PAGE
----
SCOW HALL

Overview

Heritage Category: Listed Building

Grade: II*

List Entry Number: 1150430

Date first listed: 22-Nov-1966

Statutory Address: SCOW HALL, BRAT LANE

Map

Ordnance survey map of SCOW HALL
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Location

Statutory Address: SCOW HALL, BRAT LANE

The building or site itself may lie within the boundary of more than one authority.

County: North Yorkshire

District: Harrogate (District Authority)

Parish: Norwood

National Grid Reference: SE 20115 52378

Summary

Legacy Record - This information may be included in the List Entry Details.

Reasons for Designation

Legacy Record - This information may be included in the List Entry Details.

History

Legacy Record - This information may be included in the List Entry Details.

Details

NORWOOD BRAT LANE SE 25 SW (north side, off) 7/75 Scow Hall 22.11.66 GV II*

House. C16 and C17 with early C19 addition and alteration and C20 restoration. Timber framing encased in coursed squared gritstone with graduated stone slate roof to west end and large squared gritstone blocks to east end which is roofless at time of resurvey. 2 storys and 5 bays, 3 right-hand bays in ashlar blocks, 2 left-hand ones in poorer quality stone. Facade: pointed-arched doorway with chamfered quoined jambs and hoodmould, centre. 3- and 5-light recessed and chamfered mullion windows to ground floor left, 2 similar 3-light windows above. Recessed and cavetto-moulded mullion windows to right and above the door: of 4 and 2-lights to ground floor, of 2, 3 and 2-lights above. Hollow-moulded gable coping and corniced stack to left, remains of similar coping to right. Large stack with battlemented crest straddles the ridge to left of the door; large corniced stack far right. Rear: the roofless portion has a doorway to left and a 3- light mullion window to right in the rear outshut. Centre (roofed): a C19 outshut left; right: the main wall has a former 3- now 2-light cavetto- moulded mullion window left, and an inserted 2-light window to right. A 2- light mullion window to first floor. Left return: the gable wall is built to water-shot courses. Right return: chamfered plinth, 2-light cavetto- moulded window to right (mullion missing) with a projecting stone sink to left, between window and chimney stack. Interior. 5 or more bay timber- framed building with rear aisle preserved in the cross-walls and roof trusses of the C17 building. Truss 1, between bays 1 and 2 has jowelled principal posts on padstones supporting a cambered tie beam and a king-post roof-truss infilled with paired diagonal struts parallel to the principal rafters. The 2 tiers of trenched purlins and ridge piece are restored. A stud partition with wattle and daub infill below the tie beam is supported by a beam below the present ground-floor ceiling level which has a diagonal groove on the west side indicating a former stair position. Truss 2 is on the line of the change in masonry on the-front wall; the front post is visible and the end of a horizontal timber is tenoned into it. This timber was sawn off when the massive mantel beam was inserted and the stone stack constructed. The stud partition and roof truss at first-floor level are smoke blackened on the west face and the stepped stack is built within the former smoke bay. On the ground floor a wattle and daub screen is built above the mantel beam level, inside the chimney cavity, possibly the remains of a wattle and daub firehood, or forming a side flue to an oven. A stone- lined cupboard with early C18 wooden-framed door, now occupies the probable oven position. Roof trusses 3 and 4 dismantled at the time of resurvey, but said to have been similar to nos 1 and 2. The framing of the rear aisle survives at the east end of the building: 2 principal posts with slightly curved braces carry the aisle plate; the rear right post has a less substantial brace similar to a jetty bracket. The massive east stack was built against this truss; the fireplace having a wide segmental arch flanked by ovens. During restoration the following features were noted: the underside of the wall plates had mortice and peg holes indicating the position of studs and window bars; the windows in the stone building follow the pattern of the earlier fenestration. The wall plates were composed of 2 lengths of timber linked with an edge-halved and stop-splayed joint. The rear aisle continued across the position of the present C19 rear outshut but did not continue to present west gable line. Scow Hall (spelt Scough) was occupied in the later C16 by John Beckwith. In 1596 John Brierey was the owner, his memorial (qv) is in Fewston churchyard. John Brierey died in 1613 and Mary Brierey, probably his daughter, married Charles Fairfax of Menston in 1625. Sir Ferdinando Fairfax was living at Scow in 1612 and his children were born there in 1613, 1614 and 1616, amongst them Thomas, second Lord Fairfax, Cromwell's second in command, whose main home was Denton Hall (qv). In 1715 William Wilkinson became the new owner and in 1733 it passed by marriage to the Fawkes family of Farnley Hall (qv). The house was tenanted for most of the C18 and C19, fell into decay in C20 and was used as a farmbuilding until the present owner undertook acomplete restoration which is still in progress at the time of resurvey. E Bogg, Higher Wharfeland, 1904, p 72. Ann Skelton - personal communication.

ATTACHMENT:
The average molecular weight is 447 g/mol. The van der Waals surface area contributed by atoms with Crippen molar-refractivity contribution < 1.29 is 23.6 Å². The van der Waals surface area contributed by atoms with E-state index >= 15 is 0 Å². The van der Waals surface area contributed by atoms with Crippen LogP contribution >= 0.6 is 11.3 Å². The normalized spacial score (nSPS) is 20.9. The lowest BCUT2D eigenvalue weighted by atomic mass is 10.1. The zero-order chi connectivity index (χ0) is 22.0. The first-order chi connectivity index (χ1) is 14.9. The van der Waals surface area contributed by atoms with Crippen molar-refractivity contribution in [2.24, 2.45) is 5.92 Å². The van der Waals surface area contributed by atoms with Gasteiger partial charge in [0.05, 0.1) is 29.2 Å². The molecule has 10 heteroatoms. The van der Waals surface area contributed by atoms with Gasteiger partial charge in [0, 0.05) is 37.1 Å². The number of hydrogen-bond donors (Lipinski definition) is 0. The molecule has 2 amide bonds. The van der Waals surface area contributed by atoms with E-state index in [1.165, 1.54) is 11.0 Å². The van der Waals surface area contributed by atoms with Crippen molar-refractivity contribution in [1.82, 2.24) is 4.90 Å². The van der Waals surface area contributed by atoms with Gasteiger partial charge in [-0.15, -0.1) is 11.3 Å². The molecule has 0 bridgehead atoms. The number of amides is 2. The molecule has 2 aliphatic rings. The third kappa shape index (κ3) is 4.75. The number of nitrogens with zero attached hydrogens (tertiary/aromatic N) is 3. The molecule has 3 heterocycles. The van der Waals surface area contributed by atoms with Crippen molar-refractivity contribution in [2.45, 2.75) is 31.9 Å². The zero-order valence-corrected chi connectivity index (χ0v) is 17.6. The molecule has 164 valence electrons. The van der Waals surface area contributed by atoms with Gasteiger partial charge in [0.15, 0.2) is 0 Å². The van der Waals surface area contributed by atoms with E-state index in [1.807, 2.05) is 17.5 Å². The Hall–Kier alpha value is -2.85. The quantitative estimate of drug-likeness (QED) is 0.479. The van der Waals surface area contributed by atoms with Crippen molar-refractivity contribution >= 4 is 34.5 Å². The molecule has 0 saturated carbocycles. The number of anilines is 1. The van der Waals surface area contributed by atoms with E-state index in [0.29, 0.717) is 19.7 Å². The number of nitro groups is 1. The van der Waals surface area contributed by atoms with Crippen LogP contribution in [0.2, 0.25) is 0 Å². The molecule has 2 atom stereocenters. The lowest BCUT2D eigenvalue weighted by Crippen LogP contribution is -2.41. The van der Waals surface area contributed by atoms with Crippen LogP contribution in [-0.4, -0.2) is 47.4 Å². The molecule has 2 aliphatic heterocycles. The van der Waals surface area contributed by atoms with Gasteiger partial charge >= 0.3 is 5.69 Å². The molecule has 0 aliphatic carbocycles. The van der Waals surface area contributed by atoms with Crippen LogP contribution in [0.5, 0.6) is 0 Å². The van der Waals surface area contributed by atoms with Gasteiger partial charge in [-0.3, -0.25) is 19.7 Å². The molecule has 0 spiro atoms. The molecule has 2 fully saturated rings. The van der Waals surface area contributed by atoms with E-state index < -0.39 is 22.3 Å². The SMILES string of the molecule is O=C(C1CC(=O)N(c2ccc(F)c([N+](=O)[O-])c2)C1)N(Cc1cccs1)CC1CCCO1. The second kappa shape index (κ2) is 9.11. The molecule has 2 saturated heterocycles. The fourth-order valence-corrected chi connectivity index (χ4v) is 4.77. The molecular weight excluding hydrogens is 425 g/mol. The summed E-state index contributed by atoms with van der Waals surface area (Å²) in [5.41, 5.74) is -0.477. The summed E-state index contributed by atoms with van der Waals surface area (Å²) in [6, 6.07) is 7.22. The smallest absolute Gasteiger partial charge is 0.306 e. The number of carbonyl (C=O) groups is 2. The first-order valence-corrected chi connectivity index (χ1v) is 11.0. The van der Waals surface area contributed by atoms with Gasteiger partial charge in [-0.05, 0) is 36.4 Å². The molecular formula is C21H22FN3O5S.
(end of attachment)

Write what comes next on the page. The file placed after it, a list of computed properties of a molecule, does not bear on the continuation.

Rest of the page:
Listing NGR: SE2011552378

Legacy

The contents of this record have been generated from a legacy data system.

Legacy System number: 331468

Legacy System: LBS

Sources

Books and journals
Bogg, E, Higher Wharfedale, (1904), 72

End of official listing